Pairpoint Puffy Boudoir Lamp, ca. 1920
Appraised Value: $1,500
IMAGE: 1 of 1
Appraisal Video: (2:42)
Lillian Nassau, LLC
GUEST: I inherited it from my father, who got it from his mother, my grandmother.
APPRAISER: And where did your grandmother live?
GUEST: She was born in Angels Camp, California. Her father was the town doctor there, and so she lived there until she went to Stanford University, and the lived in the Bay Area in San Leandro.
APPRAISER: Okay, well, the reason why I asked is because the company that made this lamp had offices in New York and Montreal and also in San Francisco. This lamp was made by a company called Pairpoint. Pairpoint was based in New Bedford, Massachusetts. They were in business in the 19th century into the 20th century. They started to make lamps in about 1904. The made reverse painted lamps and they also made lamps that we call puffy lamps. And this is what we would call a puffy lamp. The company filed for the patent on the puffy lamp on July 7, 1907. Now, I don't think this is as early as 1907. I would date this lamp circa 1920.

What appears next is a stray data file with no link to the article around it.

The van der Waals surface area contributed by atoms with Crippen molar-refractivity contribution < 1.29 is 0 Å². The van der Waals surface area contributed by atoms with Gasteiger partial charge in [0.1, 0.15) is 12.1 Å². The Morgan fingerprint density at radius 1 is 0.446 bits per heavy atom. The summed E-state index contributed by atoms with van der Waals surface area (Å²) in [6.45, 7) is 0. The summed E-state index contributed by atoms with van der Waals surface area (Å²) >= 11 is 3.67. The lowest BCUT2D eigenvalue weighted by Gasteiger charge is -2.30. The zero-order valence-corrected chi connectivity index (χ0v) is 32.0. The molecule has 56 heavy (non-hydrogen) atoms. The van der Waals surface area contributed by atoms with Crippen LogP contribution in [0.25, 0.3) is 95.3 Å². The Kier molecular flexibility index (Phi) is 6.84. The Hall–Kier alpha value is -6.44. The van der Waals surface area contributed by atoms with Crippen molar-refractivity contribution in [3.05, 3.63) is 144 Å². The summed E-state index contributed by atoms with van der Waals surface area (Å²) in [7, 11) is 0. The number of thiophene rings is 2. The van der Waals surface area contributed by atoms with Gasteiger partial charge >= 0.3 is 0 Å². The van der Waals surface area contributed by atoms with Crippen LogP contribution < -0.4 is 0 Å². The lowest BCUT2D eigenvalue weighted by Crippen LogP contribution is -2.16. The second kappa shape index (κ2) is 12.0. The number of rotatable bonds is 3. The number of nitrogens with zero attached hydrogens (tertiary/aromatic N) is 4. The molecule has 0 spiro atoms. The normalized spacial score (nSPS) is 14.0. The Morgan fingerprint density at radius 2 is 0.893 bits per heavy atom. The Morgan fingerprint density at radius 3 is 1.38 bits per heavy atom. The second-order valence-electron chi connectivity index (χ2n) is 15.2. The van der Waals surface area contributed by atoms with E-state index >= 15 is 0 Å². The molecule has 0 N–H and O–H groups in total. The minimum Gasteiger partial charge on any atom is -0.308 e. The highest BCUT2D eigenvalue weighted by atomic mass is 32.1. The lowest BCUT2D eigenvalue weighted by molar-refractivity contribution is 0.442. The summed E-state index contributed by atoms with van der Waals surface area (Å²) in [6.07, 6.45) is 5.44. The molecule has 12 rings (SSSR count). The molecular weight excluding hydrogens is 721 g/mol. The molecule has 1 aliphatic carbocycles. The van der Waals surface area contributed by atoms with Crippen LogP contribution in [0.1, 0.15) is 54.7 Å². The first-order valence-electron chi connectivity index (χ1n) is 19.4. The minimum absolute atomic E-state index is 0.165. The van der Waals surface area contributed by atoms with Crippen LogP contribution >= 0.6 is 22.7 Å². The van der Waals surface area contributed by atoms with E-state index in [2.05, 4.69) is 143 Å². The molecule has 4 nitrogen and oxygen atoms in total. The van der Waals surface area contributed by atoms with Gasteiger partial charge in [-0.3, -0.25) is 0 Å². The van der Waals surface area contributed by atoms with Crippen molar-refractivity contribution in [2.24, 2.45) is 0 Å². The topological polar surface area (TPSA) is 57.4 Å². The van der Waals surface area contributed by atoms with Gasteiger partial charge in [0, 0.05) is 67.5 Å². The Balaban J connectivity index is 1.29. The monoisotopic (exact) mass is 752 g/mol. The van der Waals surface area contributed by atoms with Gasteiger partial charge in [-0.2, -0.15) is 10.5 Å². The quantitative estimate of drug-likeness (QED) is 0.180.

APPRAISER: It's what we call a boudoir lamp. And the shape of the shade, we call it a Stratford shade, puffy lamp with a floral design with a lace pattern. Now, if you notice, the outside of the shade is frosted.
APPRAISER: The inside of the shade has been painted. So you see pansies in here. There are also roses and I think there's a daisy also and some dogwoods. And then enhancing the design is this lace pattern that you see painted in white. The shade is made in a mold.
GUEST: It's mold blown. Oh, okay.
APPRAISER: And you don't usually see any mold lines on the shade because they actually fire polish those out. It's on a base that is marked. It's very difficult to see. It's upside down right here. But that's where it is. That's where the signature is. It even has a number and it says "Made in the U.S.A." It's very gentle and delicate and it has a warm glow. It's just very comforting.
GUEST: And I still use it today.
APPRAISER: Oh, that's great. I'm glad to hear that. If this were sold in a retail shop, it would sell for around $1,500. Now, the base is not that elaborate. It's also not in very good condition. It's really been worn off. It was used a lot. Exactly. And so if it were in better condition, it could be worth as much as $2,000 or $2,500.
This website is produced for PBS Online by WGBH Boston. ©1997-2014 WGBH Educational Foundation.
ANTIQUES ROADSHOW is a trademark of the BBC and is produced for PBS by WGBH under license from BBC Worldwide.
WGBH and PBS are not responsible for the content of websites linked to or from ANTIQUES ROADSHOW Online.
PBS is a 501(c)(3) not-for-profit organization.